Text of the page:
Niagara Gazette

December 17, 2013

SCHOOL SUPPORT

By Timothy Chipp
Niagara Gazette

Niagara Gazette — It's hard to picture warm weather with snow on the ground and falling from the sky, but folks at DuPont and Hyde Park Elementary are trying hard to envision summer.

Representatives from the chemical manufacturing company's Niagara plant paid a visit to the Falls elementary school during its holiday assembly Tuesday, a $5,000 grant in hand, with the hopes of brightening the days of a number of second grade students with promises of future hands-on learning.

"This is part of our (Camp Invention SPARK) summer camp program," Hyde Park Principal Sheila Smith said. "They'll learn a number of things, like why do rubber balls bounce. They'll learn how to be little entrepreneurs. They'll learn a little about physics."

Specifically, Smith said the money is directed at next school year's third grade students because these children are facing two difficult years of state testing. Third grade is the first year students face a daunting mathematics assessment, now aligned with rigorous Common Core standards many high-performing students have struggled with, not just locally but across the state.

It won't get any easier for those third-graders once they hit the next grade level, either. In fourth grade, the students take their second mathematics exam and a science test on top of it.

So, Smith said, those students need to be the target of this money because it'll have the most impact on them.

It's all part of a national objective centered around science and math education called STEM – or Science, Technology, Engineering and Mathematics. As part of its $67 million capital improvement project in progress, each school is getting its own STEM lab to further the skills students will need once they become workers instead of learners.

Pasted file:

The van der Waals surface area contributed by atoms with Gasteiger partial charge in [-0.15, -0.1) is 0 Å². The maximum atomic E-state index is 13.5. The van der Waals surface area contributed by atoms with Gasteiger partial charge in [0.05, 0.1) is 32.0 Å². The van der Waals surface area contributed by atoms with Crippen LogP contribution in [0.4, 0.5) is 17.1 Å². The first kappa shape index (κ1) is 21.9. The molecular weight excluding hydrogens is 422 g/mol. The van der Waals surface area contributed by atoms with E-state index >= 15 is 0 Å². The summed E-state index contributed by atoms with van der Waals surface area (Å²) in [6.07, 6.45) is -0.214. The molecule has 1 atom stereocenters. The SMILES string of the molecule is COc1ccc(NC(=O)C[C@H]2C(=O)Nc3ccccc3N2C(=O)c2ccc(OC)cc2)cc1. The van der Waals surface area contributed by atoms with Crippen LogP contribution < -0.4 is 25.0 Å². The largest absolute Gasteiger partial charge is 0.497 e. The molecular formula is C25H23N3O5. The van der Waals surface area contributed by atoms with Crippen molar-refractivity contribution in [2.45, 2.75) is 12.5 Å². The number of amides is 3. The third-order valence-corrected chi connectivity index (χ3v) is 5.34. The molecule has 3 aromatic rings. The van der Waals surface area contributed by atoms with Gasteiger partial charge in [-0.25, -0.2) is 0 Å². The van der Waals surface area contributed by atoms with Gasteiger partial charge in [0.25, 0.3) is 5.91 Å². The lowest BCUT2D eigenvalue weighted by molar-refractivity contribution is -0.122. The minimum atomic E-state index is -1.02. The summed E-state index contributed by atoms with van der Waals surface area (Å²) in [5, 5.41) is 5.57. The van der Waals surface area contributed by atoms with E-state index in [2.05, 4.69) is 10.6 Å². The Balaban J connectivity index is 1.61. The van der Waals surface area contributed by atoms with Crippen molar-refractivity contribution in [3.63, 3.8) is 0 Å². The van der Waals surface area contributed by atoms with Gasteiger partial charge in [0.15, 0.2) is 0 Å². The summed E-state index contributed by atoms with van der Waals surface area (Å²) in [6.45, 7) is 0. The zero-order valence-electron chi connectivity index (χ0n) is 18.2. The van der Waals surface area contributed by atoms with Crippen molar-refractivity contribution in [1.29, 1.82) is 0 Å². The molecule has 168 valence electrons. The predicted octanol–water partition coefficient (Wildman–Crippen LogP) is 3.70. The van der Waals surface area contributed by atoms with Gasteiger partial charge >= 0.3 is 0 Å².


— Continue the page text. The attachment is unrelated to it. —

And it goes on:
It's this future that brought DuPont to the table with its Community Fund Grants program. The company's regional manager, Peter Ciotta, said getting STEM into classrooms is a vital mission and success will breed employees capable of handling 21st Century problems.

"STEM education is so critically important because it will prepare today's students for the opportunities of tomorrow," he said. "At DuPont, we are a science company. We are engaged in innovation through science. The students of today that will become the employees of tomorrow will find science, technology, engineering and mathematics avenues in the 21st Century workplace. We believe the opportunities in STEM are going to continue to grow exponentially in the future. When you talk educating our children, it's about giving them every tool possible to avail themselves of these opportunities."

The partnership between DuPont and the city school district isn't a new one. There's been plenty of support both ways, this just being the latest example.

But Hyde Park Elemtary, in particular, grabbed the attention of the decision makers at DuPont's corporate offices concerning the grant money, which Ciotta said further strengthens the bonds of the partnership developed over years.

"Hyde Park Elementary is doing a tremendous job on putting a focus on STEM education and on exposing children at an early age to the unlimited pathways to study and, ultimately, careers," Ciotta said. "This opportunity to show our support to not only a neighbor, but a school focused in that area, is very exciting to us."

Contact reporter Timothy Chipp at 282-2311, ext. 2251 or follow on Twitter @timchipp.